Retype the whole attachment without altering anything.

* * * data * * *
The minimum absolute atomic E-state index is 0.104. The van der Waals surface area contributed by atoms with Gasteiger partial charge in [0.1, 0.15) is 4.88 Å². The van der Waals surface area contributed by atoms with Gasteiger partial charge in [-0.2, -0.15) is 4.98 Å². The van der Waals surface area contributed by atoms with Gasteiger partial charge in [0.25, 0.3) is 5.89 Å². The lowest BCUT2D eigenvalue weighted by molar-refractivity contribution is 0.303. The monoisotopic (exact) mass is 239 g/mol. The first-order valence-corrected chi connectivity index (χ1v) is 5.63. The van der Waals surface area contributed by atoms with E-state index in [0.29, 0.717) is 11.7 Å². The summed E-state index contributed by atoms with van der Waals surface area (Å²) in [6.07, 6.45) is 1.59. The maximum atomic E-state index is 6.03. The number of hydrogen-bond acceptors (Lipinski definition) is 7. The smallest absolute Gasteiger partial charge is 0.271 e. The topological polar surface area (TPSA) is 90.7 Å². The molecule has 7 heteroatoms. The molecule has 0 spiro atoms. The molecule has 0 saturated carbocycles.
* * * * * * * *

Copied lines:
The minimum absolute atomic E-state index is 0.104. The van der Waals surface area contributed by atoms with Gasteiger partial charge in [0.1, 0.15) is 4.88 Å². The van der Waals surface area contributed by atoms with Gasteiger partial charge in [-0.2, -0.15) is 4.98 Å². The van der Waals surface area contributed by atoms with Gasteiger partial charge in [0.25, 0.3) is 5.89 Å². The lowest BCUT2D eigenvalue weighted by molar-refractivity contribution is 0.303. The monoisotopic (exact) mass is 239 g/mol. The first-order valence-corrected chi connectivity index (χ1v) is 5.63. The van der Waals surface area contributed by atoms with E-state index in [0.29, 0.717) is 11.7 Å². The summed E-state index contributed by atoms with van der Waals surface area (Å²) in [6.07, 6.45) is 1.59. The maximum atomic E-state index is 6.03. The number of hydrogen-bond acceptors (Lipinski definition) is 7. The smallest absolute Gasteiger partial charge is 0.271 e. The topological polar surface area (TPSA) is 90.7 Å². The molecule has 7 heteroatoms. The molecule has 0 spiro atoms. The molecule has 0 saturated carbocycles.